Ryan keeps Jack's secret about that day in the water, but he knows that Jack needs help. The school is full of rumors about Jack's sexuality, and he has few friends. Almost against his better judgement, Ryan decides to invite Jack on a trip to Comic Con he's planned with his best friend Cody, the captain of the school's swim team.
The three boys make an unlikely combination, but they will each have the chance to show whether they are brave enough to go against the stereotypes the world wants to define them by.
Liane Shaw is the author of several books for teens, including thinandbeautiful.com, Fostergirls, The Color of Silence, and Don't Tell, Don't Tell, Don't Tell. Liane was an educator for more than 20 years. Now retired from teaching, Liane lives with her family in the Ottawa Valley in Ontario.
After living in twelve different foster homes, Sadie's learned that nothing good comes from being noticed. Now here she is again, this time in a small town. There's a new high school, another new group home to get used to -- lucky number 13. But Sadie's not finding it easy to stay beneath the radar. In fact, she's learning that it's impossible to be invisible in a small town.
She can't seem to get people to stay out of her life, whether it's the endlessly chatty Rhiannon, who for some reason wants to be her friend; Jackson, the do-good guidance counsellor who thinks she can make Sadie into a student; or the other girls in the group home whose problems keep intruding on her solitude. Little by little, Sadie starts to wonder if there might be a different course for her life, one that lets a few other people along for the ride.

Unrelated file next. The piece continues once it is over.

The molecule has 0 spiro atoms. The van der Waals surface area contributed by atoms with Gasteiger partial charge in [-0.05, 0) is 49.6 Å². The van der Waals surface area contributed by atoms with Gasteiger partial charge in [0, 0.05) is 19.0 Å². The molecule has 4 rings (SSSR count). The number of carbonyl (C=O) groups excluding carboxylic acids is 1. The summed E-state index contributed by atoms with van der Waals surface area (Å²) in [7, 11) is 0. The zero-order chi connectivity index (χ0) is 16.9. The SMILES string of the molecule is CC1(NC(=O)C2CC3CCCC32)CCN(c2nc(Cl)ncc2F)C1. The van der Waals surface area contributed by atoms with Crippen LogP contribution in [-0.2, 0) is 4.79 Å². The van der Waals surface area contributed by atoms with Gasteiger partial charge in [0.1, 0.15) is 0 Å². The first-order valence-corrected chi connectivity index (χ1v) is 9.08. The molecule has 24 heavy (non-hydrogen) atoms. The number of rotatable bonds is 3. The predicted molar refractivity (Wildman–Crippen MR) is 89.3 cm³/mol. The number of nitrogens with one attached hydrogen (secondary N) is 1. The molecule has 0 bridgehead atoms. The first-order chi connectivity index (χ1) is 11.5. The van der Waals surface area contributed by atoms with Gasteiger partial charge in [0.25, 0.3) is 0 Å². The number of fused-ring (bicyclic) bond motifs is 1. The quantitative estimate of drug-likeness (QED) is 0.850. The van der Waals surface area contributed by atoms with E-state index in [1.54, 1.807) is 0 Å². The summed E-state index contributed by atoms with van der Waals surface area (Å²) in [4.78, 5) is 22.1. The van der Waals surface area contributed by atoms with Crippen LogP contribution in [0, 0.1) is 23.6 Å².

Liane Shaw, author of thinandbeautiful.com, once again brings us a vivid and compelling portrait of a young woman at odds with the world around her.
Fifteen-year-old Jeff wakes up on New Year’s Day to find himself in the hospital—specifically, in the psychiatric ward. Despite the bandages on his wrists, he’s positive this is all some huge mistake. Jeff is perfectly fine, perfectly normal; not like the other kids in the hospital with him.
But over the course of the next forty-five days, Jeff begins to understand why he ended up here—and realizes he has more in common with the other kids than he thought.
“With a sprinkling of dark humor and a full measure of humanness, Suicide Notes is quirky, surprising, and a riveting read.” —Ellen Hopkins, author of The You I’ve Never Known and Love Lies Beneath
“Like the very best teen novels, Suicide Notes is both classic and edgy, timeless and provocative.” —Brent Hartinger, author of Geography Club
“Makes a powerful emotional impact.” —Publishers Weekly (starred review)
“Jeff’s wit and self-discovery are refreshing, poignant, and, at times, laugh-out-loud funny.” —School Library Journal
Now in a rehab facility where they are trying to fix a problem she doesn't think she has, Maddie is forced to keep a diary tracing how she arrived at this point. Angry that she is barred from accessing her online friends, Maddie refuses to believe she needs help. Will a tragedy change her mind?